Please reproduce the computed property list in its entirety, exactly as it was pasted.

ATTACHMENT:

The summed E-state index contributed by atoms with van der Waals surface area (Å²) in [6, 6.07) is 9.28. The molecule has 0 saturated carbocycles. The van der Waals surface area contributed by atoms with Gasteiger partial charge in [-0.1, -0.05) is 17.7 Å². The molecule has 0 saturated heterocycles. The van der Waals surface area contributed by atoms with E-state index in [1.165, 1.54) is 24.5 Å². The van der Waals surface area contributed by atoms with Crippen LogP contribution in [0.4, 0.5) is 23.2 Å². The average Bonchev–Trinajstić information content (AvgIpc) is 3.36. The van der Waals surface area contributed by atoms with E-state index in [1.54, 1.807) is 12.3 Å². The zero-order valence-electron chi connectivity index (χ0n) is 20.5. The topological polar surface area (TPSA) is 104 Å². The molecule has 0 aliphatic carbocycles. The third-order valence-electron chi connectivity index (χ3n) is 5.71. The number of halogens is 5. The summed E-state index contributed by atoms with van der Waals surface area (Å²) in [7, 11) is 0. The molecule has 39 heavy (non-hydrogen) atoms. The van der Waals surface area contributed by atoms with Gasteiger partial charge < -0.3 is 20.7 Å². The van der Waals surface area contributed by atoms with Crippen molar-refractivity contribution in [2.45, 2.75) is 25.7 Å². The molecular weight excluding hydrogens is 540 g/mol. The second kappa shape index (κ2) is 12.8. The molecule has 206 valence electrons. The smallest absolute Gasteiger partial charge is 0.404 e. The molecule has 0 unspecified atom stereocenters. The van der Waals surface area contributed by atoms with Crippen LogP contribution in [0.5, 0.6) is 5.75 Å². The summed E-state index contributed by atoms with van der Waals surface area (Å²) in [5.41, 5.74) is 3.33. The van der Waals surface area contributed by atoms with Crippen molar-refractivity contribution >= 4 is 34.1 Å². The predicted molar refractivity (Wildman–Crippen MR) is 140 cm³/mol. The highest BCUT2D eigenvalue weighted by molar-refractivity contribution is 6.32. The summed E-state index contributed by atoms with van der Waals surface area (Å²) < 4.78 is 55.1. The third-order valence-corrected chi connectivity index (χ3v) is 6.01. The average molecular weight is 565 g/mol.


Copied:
The summed E-state index contributed by atoms with van der Waals surface area (Å²) in [6, 6.07) is 9.28. The molecule has 0 saturated carbocycles. The van der Waals surface area contributed by atoms with Gasteiger partial charge in [-0.1, -0.05) is 17.7 Å². The molecule has 0 saturated heterocycles. The van der Waals surface area contributed by atoms with E-state index in [1.165, 1.54) is 24.5 Å². The van der Waals surface area contributed by atoms with Crippen LogP contribution in [0.4, 0.5) is 23.2 Å². The average Bonchev–Trinajstić information content (AvgIpc) is 3.36. The van der Waals surface area contributed by atoms with E-state index in [1.54, 1.807) is 12.3 Å². The zero-order valence-electron chi connectivity index (χ0n) is 20.5. The topological polar surface area (TPSA) is 104 Å². The molecule has 0 aliphatic carbocycles. The third-order valence-electron chi connectivity index (χ3n) is 5.71. The number of halogens is 5. The summed E-state index contributed by atoms with van der Waals surface area (Å²) in [7, 11) is 0. The molecule has 39 heavy (non-hydrogen) atoms. The van der Waals surface area contributed by atoms with Gasteiger partial charge < -0.3 is 20.7 Å². The van der Waals surface area contributed by atoms with Crippen molar-refractivity contribution in [2.45, 2.75) is 25.7 Å². The molecular weight excluding hydrogens is 540 g/mol. The second kappa shape index (κ2) is 12.8. The molecule has 206 valence electrons. The smallest absolute Gasteiger partial charge is 0.404 e. The molecule has 0 unspecified atom stereocenters. The van der Waals surface area contributed by atoms with Crippen LogP contribution in [0.5, 0.6) is 5.75 Å². The summed E-state index contributed by atoms with van der Waals surface area (Å²) in [5.41, 5.74) is 3.33. The van der Waals surface area contributed by atoms with Crippen molar-refractivity contribution >= 4 is 34.1 Å². The predicted molar refractivity (Wildman–Crippen MR) is 140 cm³/mol. The highest BCUT2D eigenvalue weighted by molar-refractivity contribution is 6.32. The summed E-state index contributed by atoms with van der Waals surface area (Å²) < 4.78 is 55.1. The third-order valence-corrected chi connectivity index (χ3v) is 6.01. The average molecular weight is 565 g/mol.